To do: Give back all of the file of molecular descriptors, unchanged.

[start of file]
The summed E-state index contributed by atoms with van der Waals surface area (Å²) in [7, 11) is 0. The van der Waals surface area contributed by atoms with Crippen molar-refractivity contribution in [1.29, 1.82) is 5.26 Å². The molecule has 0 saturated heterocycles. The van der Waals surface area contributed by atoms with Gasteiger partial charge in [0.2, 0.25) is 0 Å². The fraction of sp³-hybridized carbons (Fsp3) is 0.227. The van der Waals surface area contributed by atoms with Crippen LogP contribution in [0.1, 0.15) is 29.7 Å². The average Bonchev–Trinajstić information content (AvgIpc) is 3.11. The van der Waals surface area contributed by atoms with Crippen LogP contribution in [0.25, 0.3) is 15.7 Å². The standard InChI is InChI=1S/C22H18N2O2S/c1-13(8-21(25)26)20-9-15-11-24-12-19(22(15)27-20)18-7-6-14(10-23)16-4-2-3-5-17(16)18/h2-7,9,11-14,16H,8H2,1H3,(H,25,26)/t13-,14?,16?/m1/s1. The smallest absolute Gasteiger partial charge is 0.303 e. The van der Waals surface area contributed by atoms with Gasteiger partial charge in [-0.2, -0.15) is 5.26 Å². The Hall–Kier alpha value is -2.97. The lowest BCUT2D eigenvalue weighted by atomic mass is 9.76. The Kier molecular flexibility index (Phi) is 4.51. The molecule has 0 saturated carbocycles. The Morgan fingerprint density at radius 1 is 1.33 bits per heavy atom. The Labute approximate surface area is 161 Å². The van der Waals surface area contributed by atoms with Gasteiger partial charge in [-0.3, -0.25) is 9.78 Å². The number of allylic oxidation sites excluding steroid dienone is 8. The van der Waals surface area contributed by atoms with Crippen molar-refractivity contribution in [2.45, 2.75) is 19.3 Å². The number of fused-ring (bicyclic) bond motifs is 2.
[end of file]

The summed E-state index contributed by atoms with van der Waals surface area (Å²) in [7, 11) is 0. The van der Waals surface area contributed by atoms with Crippen molar-refractivity contribution in [1.29, 1.82) is 5.26 Å². The molecule has 0 saturated heterocycles. The van der Waals surface area contributed by atoms with Gasteiger partial charge in [0.2, 0.25) is 0 Å². The fraction of sp³-hybridized carbons (Fsp3) is 0.227. The van der Waals surface area contributed by atoms with Crippen LogP contribution in [0.1, 0.15) is 29.7 Å². The average Bonchev–Trinajstić information content (AvgIpc) is 3.11. The van der Waals surface area contributed by atoms with Crippen LogP contribution in [0.25, 0.3) is 15.7 Å². The standard InChI is InChI=1S/C22H18N2O2S/c1-13(8-21(25)26)20-9-15-11-24-12-19(22(15)27-20)18-7-6-14(10-23)16-4-2-3-5-17(16)18/h2-7,9,11-14,16H,8H2,1H3,(H,25,26)/t13-,14?,16?/m1/s1. The smallest absolute Gasteiger partial charge is 0.303 e. The van der Waals surface area contributed by atoms with Gasteiger partial charge in [-0.2, -0.15) is 5.26 Å². The Hall–Kier alpha value is -2.97. The lowest BCUT2D eigenvalue weighted by atomic mass is 9.76. The Kier molecular flexibility index (Phi) is 4.51. The molecule has 0 saturated carbocycles. The Morgan fingerprint density at radius 1 is 1.33 bits per heavy atom. The Labute approximate surface area is 161 Å². The van der Waals surface area contributed by atoms with Gasteiger partial charge in [-0.3, -0.25) is 9.78 Å². The number of allylic oxidation sites excluding steroid dienone is 8. The van der Waals surface area contributed by atoms with Crippen molar-refractivity contribution in [2.45, 2.75) is 19.3 Å². The number of fused-ring (bicyclic) bond motifs is 2.